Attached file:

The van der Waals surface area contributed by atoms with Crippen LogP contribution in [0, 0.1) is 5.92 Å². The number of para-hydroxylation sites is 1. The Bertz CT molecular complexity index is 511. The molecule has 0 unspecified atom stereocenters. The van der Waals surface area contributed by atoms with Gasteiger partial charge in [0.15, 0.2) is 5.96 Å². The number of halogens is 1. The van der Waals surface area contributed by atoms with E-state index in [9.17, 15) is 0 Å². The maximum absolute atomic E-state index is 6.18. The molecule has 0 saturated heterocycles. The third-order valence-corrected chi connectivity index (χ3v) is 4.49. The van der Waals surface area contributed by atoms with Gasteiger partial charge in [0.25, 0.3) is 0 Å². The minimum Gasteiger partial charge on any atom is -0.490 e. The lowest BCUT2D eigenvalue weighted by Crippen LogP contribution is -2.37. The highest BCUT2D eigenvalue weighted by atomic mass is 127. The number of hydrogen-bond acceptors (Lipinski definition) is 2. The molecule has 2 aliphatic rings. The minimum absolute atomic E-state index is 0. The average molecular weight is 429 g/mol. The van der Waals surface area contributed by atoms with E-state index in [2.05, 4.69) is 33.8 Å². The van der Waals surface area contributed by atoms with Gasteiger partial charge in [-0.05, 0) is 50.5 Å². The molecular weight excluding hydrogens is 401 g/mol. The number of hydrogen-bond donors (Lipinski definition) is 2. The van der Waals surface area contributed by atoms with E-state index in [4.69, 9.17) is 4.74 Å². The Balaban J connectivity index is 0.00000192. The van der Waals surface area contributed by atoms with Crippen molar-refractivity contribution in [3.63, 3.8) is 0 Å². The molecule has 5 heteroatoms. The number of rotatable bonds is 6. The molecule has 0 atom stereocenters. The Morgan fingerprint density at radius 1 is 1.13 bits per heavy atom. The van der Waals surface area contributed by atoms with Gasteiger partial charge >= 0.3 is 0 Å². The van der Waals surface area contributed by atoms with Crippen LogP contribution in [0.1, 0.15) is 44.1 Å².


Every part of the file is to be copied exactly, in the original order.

The van der Waals surface area contributed by atoms with Crippen LogP contribution in [0, 0.1) is 5.92 Å². The number of para-hydroxylation sites is 1. The Bertz CT molecular complexity index is 511. The molecule has 0 unspecified atom stereocenters. The van der Waals surface area contributed by atoms with Gasteiger partial charge in [0.15, 0.2) is 5.96 Å². The number of halogens is 1. The van der Waals surface area contributed by atoms with E-state index in [9.17, 15) is 0 Å². The maximum absolute atomic E-state index is 6.18. The molecule has 0 saturated heterocycles. The third-order valence-corrected chi connectivity index (χ3v) is 4.49. The van der Waals surface area contributed by atoms with Gasteiger partial charge in [0.25, 0.3) is 0 Å². The minimum Gasteiger partial charge on any atom is -0.490 e. The lowest BCUT2D eigenvalue weighted by Crippen LogP contribution is -2.37. The highest BCUT2D eigenvalue weighted by atomic mass is 127. The number of hydrogen-bond acceptors (Lipinski definition) is 2. The molecule has 2 aliphatic rings. The minimum absolute atomic E-state index is 0. The average molecular weight is 429 g/mol. The van der Waals surface area contributed by atoms with E-state index in [2.05, 4.69) is 33.8 Å². The van der Waals surface area contributed by atoms with Gasteiger partial charge in [-0.05, 0) is 50.5 Å². The molecular weight excluding hydrogens is 401 g/mol. The number of hydrogen-bond donors (Lipinski definition) is 2. The van der Waals surface area contributed by atoms with E-state index in [4.69, 9.17) is 4.74 Å². The Balaban J connectivity index is 0.00000192. The van der Waals surface area contributed by atoms with Crippen molar-refractivity contribution in [3.63, 3.8) is 0 Å². The molecule has 5 heteroatoms. The number of rotatable bonds is 6. The molecule has 0 atom stereocenters. The Morgan fingerprint density at radius 1 is 1.13 bits per heavy atom. The van der Waals surface area contributed by atoms with Gasteiger partial charge >= 0.3 is 0 Å². The van der Waals surface area contributed by atoms with Crippen LogP contribution in [0.1, 0.15) is 44.1 Å².